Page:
Hundreds honor late civil rights lawyer
RICHMOND, VA.- More than 1,200 people gathered at the Executive Mansion on Saturday to pay homage to Oliver Hill, the civil rights lawyer at the forefront of the court battle that outlawed America's segregated public schools.
Dignitaries, citizens and Mr. Hill's family members filed into the governor's home to view Mr. Hill's body, which lay in repose in a sun-splashed room adorned with bright orange flowers. Mr. Hill died Sunday at age 100.
"I really think this was kind of a validation of all that he'd done in his life," said Mr. Hill's son, Oliver Hill Jr., as he stood among a crowd of mourners. "It just lets us know how many people he touched, both black and white - and he really was instrumental in transforming the commonwealth."
An inscription on the inner lid of his casket read, "May the work I've done speak for me."
Gov. Timothy M. Kaine said Mr. Hill always saw the good in people and never became bitter despite the discrimination he saw.
"This is a changed commonwealth because of Mr. Hill," Mr. Kaine said.
In 1954, Mr. Hill was part of a series of lawsuits against racially segregated public schools that became the U.S. Supreme Court's landmark Brown v. Board of Education decision, which changed America's society by setting the foundation for integrated education.
Man dies in 50-foot drop from waterfall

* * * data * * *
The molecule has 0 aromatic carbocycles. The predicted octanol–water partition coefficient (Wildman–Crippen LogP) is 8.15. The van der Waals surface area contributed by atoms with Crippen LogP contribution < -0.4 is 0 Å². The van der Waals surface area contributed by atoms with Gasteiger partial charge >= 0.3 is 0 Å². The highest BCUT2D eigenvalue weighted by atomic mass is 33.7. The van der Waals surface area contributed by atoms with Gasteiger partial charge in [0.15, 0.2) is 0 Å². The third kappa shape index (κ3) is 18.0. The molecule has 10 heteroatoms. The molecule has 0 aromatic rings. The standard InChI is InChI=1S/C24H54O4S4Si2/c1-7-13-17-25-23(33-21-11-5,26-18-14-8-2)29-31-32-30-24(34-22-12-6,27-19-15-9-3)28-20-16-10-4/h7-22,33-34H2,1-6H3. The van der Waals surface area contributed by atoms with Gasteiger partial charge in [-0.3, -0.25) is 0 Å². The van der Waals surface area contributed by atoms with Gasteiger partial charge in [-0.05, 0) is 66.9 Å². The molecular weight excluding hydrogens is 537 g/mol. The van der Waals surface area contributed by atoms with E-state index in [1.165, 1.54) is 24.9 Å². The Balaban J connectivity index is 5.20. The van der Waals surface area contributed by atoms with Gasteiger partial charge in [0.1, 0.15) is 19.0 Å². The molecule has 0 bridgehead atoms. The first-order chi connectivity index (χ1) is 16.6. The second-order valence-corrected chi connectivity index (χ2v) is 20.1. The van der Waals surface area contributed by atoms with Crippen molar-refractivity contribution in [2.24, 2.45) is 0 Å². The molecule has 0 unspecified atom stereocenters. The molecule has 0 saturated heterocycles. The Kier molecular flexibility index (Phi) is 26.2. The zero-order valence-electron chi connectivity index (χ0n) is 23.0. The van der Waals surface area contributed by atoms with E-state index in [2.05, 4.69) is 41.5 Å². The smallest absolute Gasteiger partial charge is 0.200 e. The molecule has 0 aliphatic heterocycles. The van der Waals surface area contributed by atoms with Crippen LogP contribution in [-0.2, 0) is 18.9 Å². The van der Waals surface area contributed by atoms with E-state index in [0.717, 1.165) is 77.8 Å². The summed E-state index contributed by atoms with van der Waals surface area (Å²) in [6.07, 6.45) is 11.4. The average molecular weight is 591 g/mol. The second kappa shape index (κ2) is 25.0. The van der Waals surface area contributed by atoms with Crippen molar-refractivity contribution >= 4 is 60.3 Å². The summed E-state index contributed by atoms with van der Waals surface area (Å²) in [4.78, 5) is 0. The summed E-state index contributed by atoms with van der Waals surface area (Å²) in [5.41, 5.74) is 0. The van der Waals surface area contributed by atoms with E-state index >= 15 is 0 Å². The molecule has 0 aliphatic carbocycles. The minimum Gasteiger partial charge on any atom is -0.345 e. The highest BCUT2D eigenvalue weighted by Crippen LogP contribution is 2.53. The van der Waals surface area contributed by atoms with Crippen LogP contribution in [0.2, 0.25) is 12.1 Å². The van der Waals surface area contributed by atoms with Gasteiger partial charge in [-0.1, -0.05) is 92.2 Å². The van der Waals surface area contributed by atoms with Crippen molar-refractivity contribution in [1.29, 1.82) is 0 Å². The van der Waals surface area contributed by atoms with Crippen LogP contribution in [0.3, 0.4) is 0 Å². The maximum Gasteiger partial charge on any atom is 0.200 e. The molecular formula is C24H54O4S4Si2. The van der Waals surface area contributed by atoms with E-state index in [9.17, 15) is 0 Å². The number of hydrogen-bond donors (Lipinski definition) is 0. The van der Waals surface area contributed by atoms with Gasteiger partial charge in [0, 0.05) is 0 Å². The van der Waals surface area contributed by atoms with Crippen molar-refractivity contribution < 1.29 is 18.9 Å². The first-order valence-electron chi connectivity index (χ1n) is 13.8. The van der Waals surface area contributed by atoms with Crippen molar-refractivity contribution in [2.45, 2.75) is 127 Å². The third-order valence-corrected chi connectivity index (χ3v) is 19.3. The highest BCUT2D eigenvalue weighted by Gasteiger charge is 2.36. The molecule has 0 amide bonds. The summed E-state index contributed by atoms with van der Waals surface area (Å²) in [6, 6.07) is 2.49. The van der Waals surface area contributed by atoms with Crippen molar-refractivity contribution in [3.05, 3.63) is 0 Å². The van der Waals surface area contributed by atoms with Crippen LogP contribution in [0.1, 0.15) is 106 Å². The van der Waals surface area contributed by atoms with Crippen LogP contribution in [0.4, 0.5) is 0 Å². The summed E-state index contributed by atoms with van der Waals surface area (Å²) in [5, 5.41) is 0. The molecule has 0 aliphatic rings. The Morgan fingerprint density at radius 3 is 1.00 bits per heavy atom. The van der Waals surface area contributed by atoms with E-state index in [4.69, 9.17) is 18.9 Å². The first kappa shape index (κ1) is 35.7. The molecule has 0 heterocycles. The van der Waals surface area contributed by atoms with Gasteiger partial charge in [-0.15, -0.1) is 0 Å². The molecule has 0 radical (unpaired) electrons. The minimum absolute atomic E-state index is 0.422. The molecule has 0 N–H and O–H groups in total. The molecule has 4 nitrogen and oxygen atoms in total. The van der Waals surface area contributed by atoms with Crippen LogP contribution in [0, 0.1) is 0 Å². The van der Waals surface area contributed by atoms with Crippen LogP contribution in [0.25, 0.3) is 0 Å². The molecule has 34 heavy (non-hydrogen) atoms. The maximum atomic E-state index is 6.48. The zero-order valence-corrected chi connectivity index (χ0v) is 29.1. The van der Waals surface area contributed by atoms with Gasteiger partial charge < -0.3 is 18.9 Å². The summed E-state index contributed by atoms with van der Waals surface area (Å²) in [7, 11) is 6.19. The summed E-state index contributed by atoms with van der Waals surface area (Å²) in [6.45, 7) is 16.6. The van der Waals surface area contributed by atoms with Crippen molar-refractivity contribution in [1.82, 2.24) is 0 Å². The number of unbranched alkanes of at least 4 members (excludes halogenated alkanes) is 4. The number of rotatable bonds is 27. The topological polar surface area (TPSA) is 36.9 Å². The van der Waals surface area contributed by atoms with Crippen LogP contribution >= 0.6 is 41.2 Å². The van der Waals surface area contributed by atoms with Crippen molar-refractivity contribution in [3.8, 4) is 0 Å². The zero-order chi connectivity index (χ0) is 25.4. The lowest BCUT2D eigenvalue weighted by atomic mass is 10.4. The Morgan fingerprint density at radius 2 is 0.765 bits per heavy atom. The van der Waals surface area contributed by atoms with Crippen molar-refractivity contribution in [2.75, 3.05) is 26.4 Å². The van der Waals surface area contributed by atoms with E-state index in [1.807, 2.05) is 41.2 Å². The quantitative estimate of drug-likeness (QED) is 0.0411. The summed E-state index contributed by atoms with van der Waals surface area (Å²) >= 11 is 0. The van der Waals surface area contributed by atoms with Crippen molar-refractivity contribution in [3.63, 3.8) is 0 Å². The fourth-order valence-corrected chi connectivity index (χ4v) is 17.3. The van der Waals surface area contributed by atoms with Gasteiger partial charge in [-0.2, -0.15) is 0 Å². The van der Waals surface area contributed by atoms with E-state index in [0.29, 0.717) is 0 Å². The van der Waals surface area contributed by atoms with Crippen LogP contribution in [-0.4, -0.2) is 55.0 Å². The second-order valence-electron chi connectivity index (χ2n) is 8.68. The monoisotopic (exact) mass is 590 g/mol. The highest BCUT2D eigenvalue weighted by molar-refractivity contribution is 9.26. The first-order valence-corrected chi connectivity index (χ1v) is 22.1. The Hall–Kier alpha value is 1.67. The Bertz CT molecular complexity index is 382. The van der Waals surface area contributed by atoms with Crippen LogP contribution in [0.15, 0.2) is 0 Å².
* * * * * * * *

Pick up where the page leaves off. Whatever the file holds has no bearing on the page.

ERWIN, TENN. - A Georgia man vacationing in eastern Tennessee died after falling 50 feet off a waterfall, authorities said.
Jason Calcagni, 31, of Conyers, Ga., slipped at upper Spivey Falls in Unicoi County on Friday afternoon, said Sheriff Kent Harris.
His girlfriend, Heather Brannon, also of Conyers, was about to take his picture as he stood at the top of the falls when he fell, Sheriff Harris said.
"It looks like it probably broke his neck (and he had a) severe head injury," he said.
Sheriff Harris said the couple was renting a nearby house with two other friends and the owners of the house warn visitors not to climb the falls.
Church calls off gay veteran's memorial
ARLINGTON, TEXAS - A megachurch canceled a memorial service for a Navy veteran 24 hours before it was to start because the deceased was gay.
Officials at the nondenominational High Point Church knew Cecil Howard Sinclair was gay when they offered to play host to his service, said his sister, Kathleen Wright. But after his obituary listed his life partner as one of his survivors, she said, it was called off.
"It's a slap in the face. It's like, 'Oh, we're sorry he died, but he's gay so we can't help you,'" she said Friday.
The church's pastor, the Rev. Gary Simons, said no one knew Mr. Sinclair, who was not a church member, was gay until the day before the Thursday service, when staff members putting together his video tribute saw pictures of men "engaging in clear affection, kissing and embracing."
Police say boot camp workers dragged girl
BANQUETE, TEXAS - Authorities charged the director of a Christian boot camp and an employee with dragging a 15-year-old girl behind a van after she fell behind the group during a morning run.
Charles Eugene Flowers and Stephanie Bassitt of San Antonio-based Love Demonstrated Ministries, a 32-day boot camp for at-risk teens, are accused of tying the girl to the van with a rope June 12 and dragging her, according to an arrest affidavit filed Wednesday.
Mr. Flowers, the camp's director, ordered Ms. Bassitt to run alongside the girl after she fell behind, according to the affidavit. When the girl stopped running, Ms. Bassitt yelled at her and pinned her to the ground while Mr. Flowers tied the rope to her, according to the affidavit.
The girl was treated for scrapes and bruises on her stomach, legs and arms.
Mr. Flowers and Ms. Bassitt remained jailed Saturday on $100,000 bond each on aggravated assault charges.